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Need advice on dealing with new directors


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#1 Jon Amerikaner

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Posted 03 April 2011 - 10:02 AM

With the relative easy to get a more cinematic look with inexpensive HDSLR rentals, I am having a hard time convincing a few first time directors to put budget towards them.

I have one director who wants to spend all his money on a crane and a rain machine, which will look beautiful with an HDSLR. But he thinks that the camera quality doesn't make a difference since he has such a "great vision" and special effects.

What can I do? Is this my place? Is it worth five days of hard work to add one crane and a few rain shots to my reel, even though they will be shot with a 3CCD HDV camera? I know any practice is good practice but...

Help here...

Thanks
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#2 M Joel W

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Posted 03 April 2011 - 07:06 PM

With the relative easy to get a more cinematic look with inexpensive HDSLR rentals, I am having a hard time convincing a few first time directors to put budget towards them.

I have one director who wants to spend all his money on a crane and a rain machine, which will look beautiful with an HDSLR. But he thinks that the camera quality doesn't make a difference since he has such a "great vision" and special effects.

What can I do? Is this my place? Is it worth five days of hard work to add one crane and a few rain shots to my reel, even though they will be shot with a 3CCD HDV camera? I know any practice is good practice but...

Help here...

Thanks


If the short is very effects-heavy, a dSLR may not be the best choice. The skew can make motion matching virtually impossible and extraordinarily time-consuming. Ask the director why he has chosen that camera, how it fits into the workflow he envisions, what specific aesthetic concerns were behind his camera choice (if any), and even if you do not agree with him then you will know what you'll have to compensate for if outfitting a dSLR. Maybe he wants deep focus and really long lenses? HDV would be nice for that. Or if it simply comes to giving up some of your fee to rent a better camera...ask yourself why you've chosen the project and what matters most to you.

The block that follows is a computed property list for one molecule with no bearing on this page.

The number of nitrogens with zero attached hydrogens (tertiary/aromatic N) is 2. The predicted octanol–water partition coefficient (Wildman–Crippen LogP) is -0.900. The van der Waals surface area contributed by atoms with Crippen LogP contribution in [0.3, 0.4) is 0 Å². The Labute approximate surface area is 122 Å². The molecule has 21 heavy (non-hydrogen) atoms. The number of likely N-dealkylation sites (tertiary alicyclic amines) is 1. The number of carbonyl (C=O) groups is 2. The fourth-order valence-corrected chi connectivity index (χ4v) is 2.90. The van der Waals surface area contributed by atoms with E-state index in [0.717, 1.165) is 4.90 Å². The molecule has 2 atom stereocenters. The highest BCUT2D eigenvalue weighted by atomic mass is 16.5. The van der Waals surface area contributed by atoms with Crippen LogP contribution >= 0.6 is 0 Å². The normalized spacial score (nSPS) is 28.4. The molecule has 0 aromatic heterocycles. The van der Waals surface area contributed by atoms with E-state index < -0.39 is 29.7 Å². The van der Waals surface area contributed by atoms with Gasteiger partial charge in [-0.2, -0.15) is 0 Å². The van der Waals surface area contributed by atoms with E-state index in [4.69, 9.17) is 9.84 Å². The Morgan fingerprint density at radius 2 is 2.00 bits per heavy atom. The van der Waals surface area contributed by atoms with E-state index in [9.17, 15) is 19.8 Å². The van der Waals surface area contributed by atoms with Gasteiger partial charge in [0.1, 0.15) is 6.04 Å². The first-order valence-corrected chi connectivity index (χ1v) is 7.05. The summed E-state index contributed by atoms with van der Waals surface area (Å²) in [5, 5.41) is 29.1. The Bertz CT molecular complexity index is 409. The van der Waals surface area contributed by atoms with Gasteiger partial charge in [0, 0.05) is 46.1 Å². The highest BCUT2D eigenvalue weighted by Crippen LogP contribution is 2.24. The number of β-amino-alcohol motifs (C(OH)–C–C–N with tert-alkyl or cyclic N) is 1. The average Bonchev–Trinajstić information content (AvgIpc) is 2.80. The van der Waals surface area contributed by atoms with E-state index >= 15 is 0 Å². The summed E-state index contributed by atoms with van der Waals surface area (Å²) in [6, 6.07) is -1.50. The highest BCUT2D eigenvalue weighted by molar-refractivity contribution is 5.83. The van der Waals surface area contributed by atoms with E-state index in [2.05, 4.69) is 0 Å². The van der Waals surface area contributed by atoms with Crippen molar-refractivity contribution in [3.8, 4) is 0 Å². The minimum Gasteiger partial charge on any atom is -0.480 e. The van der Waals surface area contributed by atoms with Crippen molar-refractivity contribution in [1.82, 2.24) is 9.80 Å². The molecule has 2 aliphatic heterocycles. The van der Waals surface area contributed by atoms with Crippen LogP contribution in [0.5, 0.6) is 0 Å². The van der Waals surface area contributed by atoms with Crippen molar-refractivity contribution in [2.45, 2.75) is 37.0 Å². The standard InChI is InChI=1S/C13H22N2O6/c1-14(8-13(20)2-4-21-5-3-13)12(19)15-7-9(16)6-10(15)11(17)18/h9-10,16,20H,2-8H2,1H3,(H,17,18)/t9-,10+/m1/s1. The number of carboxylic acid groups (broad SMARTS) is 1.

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#3 David Desio

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Posted 03 April 2011 - 09:08 PM

If it were me, I'd look at the vision of the director and think about which tool would work best. If he springs for the camera rental, does he lose the crane and rain machine? if so, then you'd have a kinda bland (in his opinion) feeling piece that has really shallow DOF. I'd say that your job is to argue your point but in the end its up to you to make it look good and no camera on the planet can take crap and turn it into gold. If he wants HDV, then try and figure out a way to work with the deep DOF, get creative with the composition, dont think of it as a handicap, rather a look that while you may not like it aesthetically and on a personal level; is something that the director may want. If you really feel that his choice of camera is a detriment to the project, say so. Then explain why, but find a better argument than "it will look more cinematic" because that is a very subjective argument.
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#4 Chris Durham

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Posted 04 April 2011 - 02:42 PM

I have one director who wants to spend all his money on a crane and a rain machine, which will look beautiful with an HDSLR.


Not so sure. Line skipping and rolling shutter issues on a DSLR could potentially have a negative impact. If it were a CMOS video camera you'd have the same issues (rolling shutter anyway), but 3CCD shouldn't. Assuming he wants to shoot on at least a prosumer camera I wouldn't worry about it. What camera is it? If it has better chroma subsampling it will certainly be better for visual effects. Depending on Codec compression/bitrate it may be better for vfx as well. That leaves you with Shallow DoF as your big DSLR advantage and at the end of the day, that's often just a lazy way to make a pretty picture.
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Aerial Filmworks

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